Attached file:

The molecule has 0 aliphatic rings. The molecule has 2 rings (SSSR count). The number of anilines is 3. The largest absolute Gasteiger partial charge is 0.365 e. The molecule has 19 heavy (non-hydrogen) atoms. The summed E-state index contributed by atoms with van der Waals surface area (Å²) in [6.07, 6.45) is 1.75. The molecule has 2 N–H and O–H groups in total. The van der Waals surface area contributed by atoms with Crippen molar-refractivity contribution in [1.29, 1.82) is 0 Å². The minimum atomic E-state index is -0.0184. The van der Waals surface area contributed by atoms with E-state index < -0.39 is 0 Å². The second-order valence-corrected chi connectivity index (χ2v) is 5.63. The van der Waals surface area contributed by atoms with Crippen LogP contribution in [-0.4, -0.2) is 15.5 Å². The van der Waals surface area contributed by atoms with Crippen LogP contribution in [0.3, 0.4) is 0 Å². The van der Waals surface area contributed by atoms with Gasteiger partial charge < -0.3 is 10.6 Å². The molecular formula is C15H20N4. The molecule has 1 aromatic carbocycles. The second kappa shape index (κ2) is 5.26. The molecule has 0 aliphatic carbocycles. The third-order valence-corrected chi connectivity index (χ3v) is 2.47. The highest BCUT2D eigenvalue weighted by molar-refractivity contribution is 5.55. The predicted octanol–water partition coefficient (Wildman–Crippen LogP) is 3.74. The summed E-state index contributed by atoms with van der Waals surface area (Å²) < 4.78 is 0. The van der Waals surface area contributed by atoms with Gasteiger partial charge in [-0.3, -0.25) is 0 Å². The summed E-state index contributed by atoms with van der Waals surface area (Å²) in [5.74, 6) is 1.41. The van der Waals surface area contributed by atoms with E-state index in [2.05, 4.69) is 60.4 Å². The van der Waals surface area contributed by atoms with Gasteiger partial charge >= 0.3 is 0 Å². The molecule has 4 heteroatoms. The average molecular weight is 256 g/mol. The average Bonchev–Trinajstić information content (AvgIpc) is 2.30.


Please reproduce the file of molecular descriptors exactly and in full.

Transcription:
The molecule has 0 aliphatic rings. The molecule has 2 rings (SSSR count). The number of anilines is 3. The largest absolute Gasteiger partial charge is 0.365 e. The molecule has 19 heavy (non-hydrogen) atoms. The summed E-state index contributed by atoms with van der Waals surface area (Å²) in [6.07, 6.45) is 1.75. The molecule has 2 N–H and O–H groups in total. The van der Waals surface area contributed by atoms with Crippen molar-refractivity contribution in [1.29, 1.82) is 0 Å². The minimum atomic E-state index is -0.0184. The van der Waals surface area contributed by atoms with E-state index < -0.39 is 0 Å². The second-order valence-corrected chi connectivity index (χ2v) is 5.63. The van der Waals surface area contributed by atoms with Crippen LogP contribution in [-0.4, -0.2) is 15.5 Å². The van der Waals surface area contributed by atoms with Crippen LogP contribution in [0.3, 0.4) is 0 Å². The van der Waals surface area contributed by atoms with Gasteiger partial charge < -0.3 is 10.6 Å². The molecular formula is C15H20N4. The molecule has 1 aromatic carbocycles. The second kappa shape index (κ2) is 5.26. The molecule has 0 aliphatic carbocycles. The third-order valence-corrected chi connectivity index (χ3v) is 2.47. The highest BCUT2D eigenvalue weighted by molar-refractivity contribution is 5.55. The predicted octanol–water partition coefficient (Wildman–Crippen LogP) is 3.74. The summed E-state index contributed by atoms with van der Waals surface area (Å²) < 4.78 is 0. The van der Waals surface area contributed by atoms with Gasteiger partial charge in [-0.3, -0.25) is 0 Å². The summed E-state index contributed by atoms with van der Waals surface area (Å²) in [5.74, 6) is 1.41. The van der Waals surface area contributed by atoms with E-state index in [2.05, 4.69) is 60.4 Å². The van der Waals surface area contributed by atoms with Gasteiger partial charge >= 0.3 is 0 Å². The molecule has 4 heteroatoms. The average molecular weight is 256 g/mol. The average Bonchev–Trinajstić information content (AvgIpc) is 2.30.